Any assets that you become eligible to receive while you are an undischarged bankrupt are subject to seizure while you are bankrupt. This includes any windfall you might receive while bankrupt including:
- an inheritance while bankrupt,
- lottery winnings.
Under the terms of the Bankruptcy and Insolvency Act if you receive an inheritance or windfall while bankrupt, your bankruptcy trustee is required to take the entire amount of the windfall and distribute the proceeds to your creditors.
Generally, your trustee will contact all of your creditors to determine the full amount owed (including allowed interest charges), and pay them in full. Once the creditors are paid in full, and the trustee’s fees are paid, any money still in the trustee’s possession would be returned to you.
If you win the lottery after you are discharged from bankruptcy you are entitled to keep the money.
Before filing bankruptcy, you should consider the following:
- How much money are you likely to receive as an inheritance? If it’s a relatively small amount (i.e. significantly less than your total debts), then there is little risk to simply proceeding with filing for bankruptcy.
- As impolite as this question may be, ask yourself what is the likelihood that you will receive this inheritance during the length of your bankruptcy. If the chances are low, you could proceed with the bankruptcy now.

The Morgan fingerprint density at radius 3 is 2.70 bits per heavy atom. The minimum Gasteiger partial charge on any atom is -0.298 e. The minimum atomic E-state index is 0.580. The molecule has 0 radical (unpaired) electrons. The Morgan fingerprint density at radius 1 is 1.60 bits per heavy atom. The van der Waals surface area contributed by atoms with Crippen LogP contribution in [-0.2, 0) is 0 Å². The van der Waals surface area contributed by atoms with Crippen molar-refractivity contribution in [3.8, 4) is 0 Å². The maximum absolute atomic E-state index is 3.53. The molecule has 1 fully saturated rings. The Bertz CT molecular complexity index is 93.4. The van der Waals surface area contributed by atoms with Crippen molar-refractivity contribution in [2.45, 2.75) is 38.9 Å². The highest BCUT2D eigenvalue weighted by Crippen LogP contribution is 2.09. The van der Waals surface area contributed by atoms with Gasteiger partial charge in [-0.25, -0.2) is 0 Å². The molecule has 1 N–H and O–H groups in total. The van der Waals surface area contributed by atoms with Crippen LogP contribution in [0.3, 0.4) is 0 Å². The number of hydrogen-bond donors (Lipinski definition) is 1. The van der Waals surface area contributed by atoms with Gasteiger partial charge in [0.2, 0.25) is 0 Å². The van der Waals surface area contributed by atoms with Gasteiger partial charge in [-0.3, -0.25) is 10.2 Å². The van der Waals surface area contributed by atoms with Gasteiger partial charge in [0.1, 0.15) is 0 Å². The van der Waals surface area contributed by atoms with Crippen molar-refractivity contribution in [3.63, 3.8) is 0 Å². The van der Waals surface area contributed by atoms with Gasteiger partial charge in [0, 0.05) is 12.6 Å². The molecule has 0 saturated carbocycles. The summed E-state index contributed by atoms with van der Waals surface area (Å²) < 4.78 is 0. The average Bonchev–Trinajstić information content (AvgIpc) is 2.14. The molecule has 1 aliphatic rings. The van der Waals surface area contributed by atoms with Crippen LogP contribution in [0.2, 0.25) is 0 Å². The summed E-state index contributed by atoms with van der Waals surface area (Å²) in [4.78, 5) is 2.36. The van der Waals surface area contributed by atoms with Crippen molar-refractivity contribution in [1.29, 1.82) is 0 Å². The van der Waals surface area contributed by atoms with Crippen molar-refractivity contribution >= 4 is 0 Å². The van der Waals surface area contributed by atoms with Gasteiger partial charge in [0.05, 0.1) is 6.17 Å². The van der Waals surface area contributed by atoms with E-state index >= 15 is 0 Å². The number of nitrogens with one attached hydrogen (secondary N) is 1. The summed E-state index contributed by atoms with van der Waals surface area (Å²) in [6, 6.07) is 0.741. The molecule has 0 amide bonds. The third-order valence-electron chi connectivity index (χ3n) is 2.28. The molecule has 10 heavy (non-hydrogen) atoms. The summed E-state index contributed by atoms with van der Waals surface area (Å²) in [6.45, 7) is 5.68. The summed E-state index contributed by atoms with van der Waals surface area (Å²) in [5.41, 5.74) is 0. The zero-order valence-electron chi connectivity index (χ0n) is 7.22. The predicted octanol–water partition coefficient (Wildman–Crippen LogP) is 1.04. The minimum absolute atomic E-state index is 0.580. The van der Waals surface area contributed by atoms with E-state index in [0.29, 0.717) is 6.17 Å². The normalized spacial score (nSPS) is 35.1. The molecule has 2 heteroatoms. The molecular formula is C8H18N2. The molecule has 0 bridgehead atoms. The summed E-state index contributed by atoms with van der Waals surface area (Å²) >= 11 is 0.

- If you expect your inheritance will be large enough to significantly reduce your debts, you could simply continue dealing with your creditors for now. This approach will work unless one of them starts garnisheeing your wages, or taking other legal action.
- The final option would be to file a consumer proposal. You make a proposal to your creditors based on what you can afford now, and if you happen to receive an inheritance you can use the funds to pay off the proposal quicker.
It is important before you file for bankruptcy that you advise your trustee if you are expecting a windfall or inheritance. By knowing what to expect, you and your trustee can discuss your best options in more detail.
If you are considering filing for bankruptcy in Ontario, and have more questions, contact a Ontario Bankruptcy today for a free initial consultation.